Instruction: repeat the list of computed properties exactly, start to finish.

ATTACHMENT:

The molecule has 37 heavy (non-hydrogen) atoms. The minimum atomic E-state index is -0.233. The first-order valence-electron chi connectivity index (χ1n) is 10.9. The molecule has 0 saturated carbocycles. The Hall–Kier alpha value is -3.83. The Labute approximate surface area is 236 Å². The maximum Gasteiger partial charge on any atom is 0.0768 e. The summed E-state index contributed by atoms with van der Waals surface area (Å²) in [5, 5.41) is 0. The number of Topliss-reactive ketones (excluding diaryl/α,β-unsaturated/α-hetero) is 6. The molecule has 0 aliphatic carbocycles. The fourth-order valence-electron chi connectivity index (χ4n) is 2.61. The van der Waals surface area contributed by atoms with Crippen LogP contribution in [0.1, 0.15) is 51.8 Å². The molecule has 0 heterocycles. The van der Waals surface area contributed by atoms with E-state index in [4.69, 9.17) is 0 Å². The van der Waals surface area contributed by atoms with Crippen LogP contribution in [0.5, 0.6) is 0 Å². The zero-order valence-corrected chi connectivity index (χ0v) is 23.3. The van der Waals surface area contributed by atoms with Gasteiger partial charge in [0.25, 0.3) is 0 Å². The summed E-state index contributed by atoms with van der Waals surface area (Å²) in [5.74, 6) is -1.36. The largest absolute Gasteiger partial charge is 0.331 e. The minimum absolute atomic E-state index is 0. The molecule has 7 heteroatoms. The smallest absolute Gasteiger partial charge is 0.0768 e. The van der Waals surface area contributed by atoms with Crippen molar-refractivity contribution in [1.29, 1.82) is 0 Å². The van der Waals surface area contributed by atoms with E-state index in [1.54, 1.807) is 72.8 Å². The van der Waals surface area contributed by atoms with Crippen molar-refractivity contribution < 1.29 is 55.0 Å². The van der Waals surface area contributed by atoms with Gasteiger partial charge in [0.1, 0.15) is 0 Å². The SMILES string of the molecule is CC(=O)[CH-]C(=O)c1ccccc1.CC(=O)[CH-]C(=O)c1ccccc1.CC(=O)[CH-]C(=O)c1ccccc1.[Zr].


The molecule has 37 heavy (non-hydrogen) atoms. The minimum atomic E-state index is -0.233. The first-order valence-electron chi connectivity index (χ1n) is 10.9. The molecule has 0 saturated carbocycles. The Hall–Kier alpha value is -3.83. The Labute approximate surface area is 236 Å². The maximum Gasteiger partial charge on any atom is 0.0768 e. The summed E-state index contributed by atoms with van der Waals surface area (Å²) in [5, 5.41) is 0. The number of Topliss-reactive ketones (excluding diaryl/α,β-unsaturated/α-hetero) is 6. The molecule has 0 aliphatic carbocycles. The fourth-order valence-electron chi connectivity index (χ4n) is 2.61. The van der Waals surface area contributed by atoms with Crippen LogP contribution in [0.1, 0.15) is 51.8 Å². The molecule has 0 heterocycles. The van der Waals surface area contributed by atoms with E-state index in [4.69, 9.17) is 0 Å². The van der Waals surface area contributed by atoms with Crippen LogP contribution in [0.5, 0.6) is 0 Å². The zero-order valence-corrected chi connectivity index (χ0v) is 23.3. The van der Waals surface area contributed by atoms with Gasteiger partial charge in [0.25, 0.3) is 0 Å². The summed E-state index contributed by atoms with van der Waals surface area (Å²) in [5.74, 6) is -1.36. The largest absolute Gasteiger partial charge is 0.331 e. The minimum absolute atomic E-state index is 0. The molecule has 7 heteroatoms. The smallest absolute Gasteiger partial charge is 0.0768 e. The van der Waals surface area contributed by atoms with Crippen molar-refractivity contribution in [1.29, 1.82) is 0 Å². The van der Waals surface area contributed by atoms with E-state index in [1.54, 1.807) is 72.8 Å². The van der Waals surface area contributed by atoms with Crippen molar-refractivity contribution < 1.29 is 55.0 Å². The van der Waals surface area contributed by atoms with Gasteiger partial charge in [0.1, 0.15) is 0 Å². The SMILES string of the molecule is CC(=O)[CH-]C(=O)c1ccccc1.CC(=O)[CH-]C(=O)c1ccccc1.CC(=O)[CH-]C(=O)c1ccccc1.[Zr].